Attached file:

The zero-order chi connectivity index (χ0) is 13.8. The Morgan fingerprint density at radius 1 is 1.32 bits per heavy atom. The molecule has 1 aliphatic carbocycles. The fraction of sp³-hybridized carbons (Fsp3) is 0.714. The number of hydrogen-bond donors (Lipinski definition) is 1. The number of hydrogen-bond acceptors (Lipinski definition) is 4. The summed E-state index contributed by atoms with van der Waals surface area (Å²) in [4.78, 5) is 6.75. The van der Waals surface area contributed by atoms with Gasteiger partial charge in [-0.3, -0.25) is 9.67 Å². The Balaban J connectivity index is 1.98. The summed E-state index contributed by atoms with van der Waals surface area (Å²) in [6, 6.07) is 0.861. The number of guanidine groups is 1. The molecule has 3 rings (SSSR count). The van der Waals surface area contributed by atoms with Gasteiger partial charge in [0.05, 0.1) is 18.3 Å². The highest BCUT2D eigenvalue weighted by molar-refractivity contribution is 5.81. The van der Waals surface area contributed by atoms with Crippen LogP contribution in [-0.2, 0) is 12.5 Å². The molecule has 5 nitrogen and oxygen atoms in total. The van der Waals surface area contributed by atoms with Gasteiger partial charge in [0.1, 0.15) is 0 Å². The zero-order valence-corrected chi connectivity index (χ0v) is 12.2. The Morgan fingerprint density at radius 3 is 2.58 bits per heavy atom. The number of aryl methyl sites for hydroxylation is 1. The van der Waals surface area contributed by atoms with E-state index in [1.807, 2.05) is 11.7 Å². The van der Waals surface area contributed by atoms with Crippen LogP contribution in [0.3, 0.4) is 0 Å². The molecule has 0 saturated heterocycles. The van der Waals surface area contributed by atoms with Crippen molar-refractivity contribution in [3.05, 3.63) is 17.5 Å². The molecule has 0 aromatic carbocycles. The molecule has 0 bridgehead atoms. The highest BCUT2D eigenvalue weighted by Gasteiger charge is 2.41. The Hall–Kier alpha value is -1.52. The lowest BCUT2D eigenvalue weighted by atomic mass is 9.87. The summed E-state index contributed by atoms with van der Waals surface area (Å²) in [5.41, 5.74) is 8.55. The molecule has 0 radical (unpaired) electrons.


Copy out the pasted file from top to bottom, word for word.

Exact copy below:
The zero-order chi connectivity index (χ0) is 13.8. The Morgan fingerprint density at radius 1 is 1.32 bits per heavy atom. The molecule has 1 aliphatic carbocycles. The fraction of sp³-hybridized carbons (Fsp3) is 0.714. The number of hydrogen-bond donors (Lipinski definition) is 1. The number of hydrogen-bond acceptors (Lipinski definition) is 4. The summed E-state index contributed by atoms with van der Waals surface area (Å²) in [4.78, 5) is 6.75. The van der Waals surface area contributed by atoms with Gasteiger partial charge in [-0.3, -0.25) is 9.67 Å². The Balaban J connectivity index is 1.98. The summed E-state index contributed by atoms with van der Waals surface area (Å²) in [6, 6.07) is 0.861. The number of guanidine groups is 1. The molecule has 3 rings (SSSR count). The van der Waals surface area contributed by atoms with Gasteiger partial charge in [0.05, 0.1) is 18.3 Å². The highest BCUT2D eigenvalue weighted by molar-refractivity contribution is 5.81. The van der Waals surface area contributed by atoms with Crippen LogP contribution in [-0.2, 0) is 12.5 Å². The molecule has 5 nitrogen and oxygen atoms in total. The van der Waals surface area contributed by atoms with Gasteiger partial charge in [0.1, 0.15) is 0 Å². The zero-order valence-corrected chi connectivity index (χ0v) is 12.2. The Morgan fingerprint density at radius 3 is 2.58 bits per heavy atom. The number of aryl methyl sites for hydroxylation is 1. The van der Waals surface area contributed by atoms with E-state index in [1.807, 2.05) is 11.7 Å². The van der Waals surface area contributed by atoms with Crippen LogP contribution in [0.3, 0.4) is 0 Å². The molecule has 0 saturated heterocycles. The van der Waals surface area contributed by atoms with Crippen molar-refractivity contribution in [3.05, 3.63) is 17.5 Å². The molecule has 0 aromatic carbocycles. The molecule has 0 bridgehead atoms. The highest BCUT2D eigenvalue weighted by Gasteiger charge is 2.41. The Hall–Kier alpha value is -1.52. The lowest BCUT2D eigenvalue weighted by atomic mass is 9.87. The summed E-state index contributed by atoms with van der Waals surface area (Å²) in [5.41, 5.74) is 8.55. The molecule has 0 radical (unpaired) electrons.